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Appels à communication 2017

Sustaining knowledge diversity in the digital age (CCURL 2018 - Call for Papers)

Mis à jour : 1 Déc 2017

Collaboration and Computing for Under -Resourced Languages
a Workshop to be held as part of the 11th edition of the Language Resources and Evaluation Conference (LREC 2018) at the Phoenix Seagaia Resort in Miyazaki (Japan)

1ST CALL FOR PAPERS

Date: 12th May 2018 Web site: http://www.ilc.cnr.it ccurl2018
Submission deadline: 13th January 2018

WORKSHOP DESCRIPTION AND OBJECTIVE

The 3rd CCURL Workshop, entitled ‘Sustaining knowledge diversity in the digital age’, will take place on Saturday 12th May 2018 in Miyazaki
(Japan), in conjunction with LREC 2018. This workshop aims at gathering together academics, industrial researchers, knowledge experts, digital language resource and technology providers, software developers, but also language activists and community representatives in order to identify the current capacity for and the difficulties in creating and sustaining the digital representation of traditional knowledge.
The diversity of cultures is a distinctive footprint of the way humans have been coping with the environment over time; unique visions of the world and knowledge are expressed by indigenous languages.
Preservation and sharing of the traditional knowledge encoded by languages is being increasingly recognised as a step towards a sustainable and durable interaction of mankind with the environment.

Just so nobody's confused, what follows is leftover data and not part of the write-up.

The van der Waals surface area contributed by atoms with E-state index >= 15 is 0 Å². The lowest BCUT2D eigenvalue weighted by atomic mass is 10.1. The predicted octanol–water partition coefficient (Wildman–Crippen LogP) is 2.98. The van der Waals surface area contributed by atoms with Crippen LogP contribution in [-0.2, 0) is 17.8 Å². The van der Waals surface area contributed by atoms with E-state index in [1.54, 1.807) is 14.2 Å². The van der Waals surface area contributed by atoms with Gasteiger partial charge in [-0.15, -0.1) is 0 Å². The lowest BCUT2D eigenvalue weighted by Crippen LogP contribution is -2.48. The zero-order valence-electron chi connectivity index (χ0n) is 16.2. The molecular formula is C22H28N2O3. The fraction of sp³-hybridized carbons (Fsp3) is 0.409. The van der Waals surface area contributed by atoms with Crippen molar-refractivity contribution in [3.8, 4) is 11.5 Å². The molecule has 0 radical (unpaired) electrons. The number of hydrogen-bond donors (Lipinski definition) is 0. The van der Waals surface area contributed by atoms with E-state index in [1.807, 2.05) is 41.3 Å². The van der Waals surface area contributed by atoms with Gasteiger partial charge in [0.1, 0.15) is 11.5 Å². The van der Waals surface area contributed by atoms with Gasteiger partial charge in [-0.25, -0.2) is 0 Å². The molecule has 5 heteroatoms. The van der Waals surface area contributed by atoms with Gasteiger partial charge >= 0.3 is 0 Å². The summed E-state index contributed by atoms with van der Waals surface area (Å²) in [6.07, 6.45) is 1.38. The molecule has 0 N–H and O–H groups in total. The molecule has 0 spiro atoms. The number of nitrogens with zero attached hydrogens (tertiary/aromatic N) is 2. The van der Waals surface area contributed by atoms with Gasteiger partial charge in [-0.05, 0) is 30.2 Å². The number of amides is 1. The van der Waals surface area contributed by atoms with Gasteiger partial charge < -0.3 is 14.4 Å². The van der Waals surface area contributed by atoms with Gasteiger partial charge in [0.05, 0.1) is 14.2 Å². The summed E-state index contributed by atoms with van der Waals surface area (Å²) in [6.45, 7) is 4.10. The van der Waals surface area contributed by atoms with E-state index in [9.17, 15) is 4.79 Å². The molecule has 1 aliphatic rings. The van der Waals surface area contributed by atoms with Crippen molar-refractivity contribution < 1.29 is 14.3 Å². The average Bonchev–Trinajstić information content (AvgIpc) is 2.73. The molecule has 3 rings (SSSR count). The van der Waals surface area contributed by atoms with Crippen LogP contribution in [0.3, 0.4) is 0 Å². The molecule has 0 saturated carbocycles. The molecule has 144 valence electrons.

However, as language diversity is decreasing, the maintenance and transmission of such knowledge is at risk. Digital language resources can help avoid the disappearance of diverse knowledge systems, ensure their preservation and transmission, and foster their cross-fertilisation. The vast majority of this knowledge is poorly represented in digital form (only four out of the 522 indigenous languages of Latin America are represented by Wikipedia projects, for example). Moreover, as this knowledge is encoded in under-resourced (minority, endangered or minoritised) languages, specific methods and models of resource development are required to circumvent the problems affecting low-resourced languages, such as low investments, data sparsity, fragmentation of efforts, speaker communities’ lack of involvement, to cite just a few. Specific problems arise as well: low digital literacy, the issue of community ownership and control over content, or the need to include audio and video to accommodate languages that are unwritten or having no orthography standard.
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